APIs and SDKs from companies with smaller development teams could present bigger issues as they might not have the resources to update them as quickly as Google. I think there will be more pressure on API creators and SDK creators from mobile app developers to make sure that their SDKs are very well tested and documented. If there's one good thing that comes out of all this for developers, it’s that there's going to be a lot more testing all around, for mobile apps, for APIs, and for SDKs.
ADM: What are some effects this might have on enterprise API management and how can companies be responsive to the changes?
House: Companies that already have an enterprise API management solution can leverage that to their advantage with this situation. API management can absorb a lot of the impact that API changes can cause because they have the tools to control what API versions are being used. With proper guidance, leveraging an API management solution can minimize impact on their downstream apps. Not only are these apps less disrupted, but the time and money saved from avoiding multiple app deployments can be huge.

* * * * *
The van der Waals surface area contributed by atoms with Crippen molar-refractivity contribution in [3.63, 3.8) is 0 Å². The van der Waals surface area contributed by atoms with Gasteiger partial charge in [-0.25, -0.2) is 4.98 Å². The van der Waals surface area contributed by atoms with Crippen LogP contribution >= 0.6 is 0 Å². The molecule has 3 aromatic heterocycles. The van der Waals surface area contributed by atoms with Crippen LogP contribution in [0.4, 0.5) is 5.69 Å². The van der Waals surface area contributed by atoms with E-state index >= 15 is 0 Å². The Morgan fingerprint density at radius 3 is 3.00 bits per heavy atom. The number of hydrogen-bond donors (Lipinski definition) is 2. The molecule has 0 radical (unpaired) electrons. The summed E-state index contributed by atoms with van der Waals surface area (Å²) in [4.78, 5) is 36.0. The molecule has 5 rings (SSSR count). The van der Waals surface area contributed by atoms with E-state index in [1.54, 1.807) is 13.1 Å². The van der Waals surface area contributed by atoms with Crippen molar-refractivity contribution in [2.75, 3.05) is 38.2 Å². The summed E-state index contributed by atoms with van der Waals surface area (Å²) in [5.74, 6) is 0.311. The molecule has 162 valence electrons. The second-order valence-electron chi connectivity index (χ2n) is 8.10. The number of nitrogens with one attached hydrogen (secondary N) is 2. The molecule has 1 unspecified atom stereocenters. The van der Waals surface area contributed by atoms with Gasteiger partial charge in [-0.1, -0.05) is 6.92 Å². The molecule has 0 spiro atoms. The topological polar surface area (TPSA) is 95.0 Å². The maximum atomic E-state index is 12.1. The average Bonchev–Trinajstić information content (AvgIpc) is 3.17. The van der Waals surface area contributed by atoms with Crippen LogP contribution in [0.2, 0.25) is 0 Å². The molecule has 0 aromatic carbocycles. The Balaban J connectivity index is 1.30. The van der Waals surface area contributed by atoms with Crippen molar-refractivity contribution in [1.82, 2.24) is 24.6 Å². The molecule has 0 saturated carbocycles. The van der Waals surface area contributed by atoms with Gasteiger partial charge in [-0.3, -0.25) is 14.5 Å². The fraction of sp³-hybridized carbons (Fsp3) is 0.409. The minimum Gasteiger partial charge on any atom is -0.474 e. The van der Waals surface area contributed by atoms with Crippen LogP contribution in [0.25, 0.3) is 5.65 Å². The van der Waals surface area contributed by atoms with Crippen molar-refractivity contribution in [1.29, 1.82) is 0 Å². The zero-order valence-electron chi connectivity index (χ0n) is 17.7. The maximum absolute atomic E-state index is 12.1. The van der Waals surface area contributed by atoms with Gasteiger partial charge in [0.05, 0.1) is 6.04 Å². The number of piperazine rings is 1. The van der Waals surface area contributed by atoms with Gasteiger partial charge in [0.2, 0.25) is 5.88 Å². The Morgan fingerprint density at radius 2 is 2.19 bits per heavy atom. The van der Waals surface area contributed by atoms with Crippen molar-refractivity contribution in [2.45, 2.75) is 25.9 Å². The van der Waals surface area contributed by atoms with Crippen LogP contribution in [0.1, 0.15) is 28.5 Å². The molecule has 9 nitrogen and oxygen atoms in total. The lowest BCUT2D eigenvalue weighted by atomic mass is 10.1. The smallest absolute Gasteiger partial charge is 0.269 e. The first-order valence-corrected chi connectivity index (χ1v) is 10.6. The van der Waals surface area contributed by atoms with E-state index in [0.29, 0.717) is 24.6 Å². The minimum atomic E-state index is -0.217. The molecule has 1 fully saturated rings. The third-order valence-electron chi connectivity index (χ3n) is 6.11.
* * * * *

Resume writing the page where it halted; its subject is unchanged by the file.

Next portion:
ADM: What about APIs that use IDFA for purposes other than advertising, like fraud detection?
House: It’s tricky because the change is going to be confusing for end users who will get permission prompts that make it look like the app is going to sell your data, even if it is using IDFA for different reasons. For example, some companies use IDFA to keep people from uninstalling the app and reinstalling it to misuse a free trial program. IDFA helps you detect that the app has been installed on the same device before. It’s not clear how these app publishers will be able to work around this, but they might have to make some drastic changes that could impact their business model.